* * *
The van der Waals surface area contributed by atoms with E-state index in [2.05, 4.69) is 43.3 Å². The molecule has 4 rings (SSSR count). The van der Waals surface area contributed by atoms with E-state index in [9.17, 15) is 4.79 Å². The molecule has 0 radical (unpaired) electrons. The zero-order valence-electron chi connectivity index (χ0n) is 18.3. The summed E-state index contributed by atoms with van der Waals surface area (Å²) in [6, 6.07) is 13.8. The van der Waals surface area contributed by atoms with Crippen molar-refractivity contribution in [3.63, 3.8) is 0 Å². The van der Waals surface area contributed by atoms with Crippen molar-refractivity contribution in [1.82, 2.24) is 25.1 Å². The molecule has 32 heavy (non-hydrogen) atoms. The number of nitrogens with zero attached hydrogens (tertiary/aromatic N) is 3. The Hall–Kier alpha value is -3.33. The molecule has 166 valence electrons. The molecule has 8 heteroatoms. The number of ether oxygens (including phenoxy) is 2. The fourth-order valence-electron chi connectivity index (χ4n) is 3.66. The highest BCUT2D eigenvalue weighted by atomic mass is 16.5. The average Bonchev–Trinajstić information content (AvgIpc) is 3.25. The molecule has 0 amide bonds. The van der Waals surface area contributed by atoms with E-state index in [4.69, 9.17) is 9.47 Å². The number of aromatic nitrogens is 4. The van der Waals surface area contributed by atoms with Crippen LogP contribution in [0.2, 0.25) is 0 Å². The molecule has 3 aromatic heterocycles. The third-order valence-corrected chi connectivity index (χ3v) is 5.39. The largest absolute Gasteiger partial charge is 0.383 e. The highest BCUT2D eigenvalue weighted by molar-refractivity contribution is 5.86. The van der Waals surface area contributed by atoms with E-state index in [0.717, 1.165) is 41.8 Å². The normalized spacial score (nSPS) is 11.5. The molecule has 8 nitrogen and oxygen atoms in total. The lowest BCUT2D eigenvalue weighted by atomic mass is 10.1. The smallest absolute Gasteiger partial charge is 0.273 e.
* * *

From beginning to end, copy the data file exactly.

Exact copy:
The van der Waals surface area contributed by atoms with E-state index in [2.05, 4.69) is 43.3 Å². The molecule has 4 rings (SSSR count). The van der Waals surface area contributed by atoms with E-state index in [9.17, 15) is 4.79 Å². The molecule has 0 radical (unpaired) electrons. The zero-order valence-electron chi connectivity index (χ0n) is 18.3. The summed E-state index contributed by atoms with van der Waals surface area (Å²) in [6, 6.07) is 13.8. The van der Waals surface area contributed by atoms with Crippen molar-refractivity contribution in [3.63, 3.8) is 0 Å². The van der Waals surface area contributed by atoms with Crippen molar-refractivity contribution in [1.82, 2.24) is 25.1 Å². The molecule has 32 heavy (non-hydrogen) atoms. The number of nitrogens with zero attached hydrogens (tertiary/aromatic N) is 3. The Hall–Kier alpha value is -3.33. The molecule has 166 valence electrons. The molecule has 8 heteroatoms. The number of ether oxygens (including phenoxy) is 2. The fourth-order valence-electron chi connectivity index (χ4n) is 3.66. The highest BCUT2D eigenvalue weighted by atomic mass is 16.5. The average Bonchev–Trinajstić information content (AvgIpc) is 3.25. The molecule has 0 amide bonds. The van der Waals surface area contributed by atoms with E-state index in [4.69, 9.17) is 9.47 Å². The number of aromatic nitrogens is 4. The van der Waals surface area contributed by atoms with Crippen LogP contribution in [0.2, 0.25) is 0 Å². The molecule has 3 aromatic heterocycles. The third-order valence-corrected chi connectivity index (χ3v) is 5.39. The largest absolute Gasteiger partial charge is 0.383 e. The highest BCUT2D eigenvalue weighted by molar-refractivity contribution is 5.86. The van der Waals surface area contributed by atoms with E-state index in [0.717, 1.165) is 41.8 Å². The normalized spacial score (nSPS) is 11.5. The molecule has 8 nitrogen and oxygen atoms in total. The lowest BCUT2D eigenvalue weighted by atomic mass is 10.1. The smallest absolute Gasteiger partial charge is 0.273 e.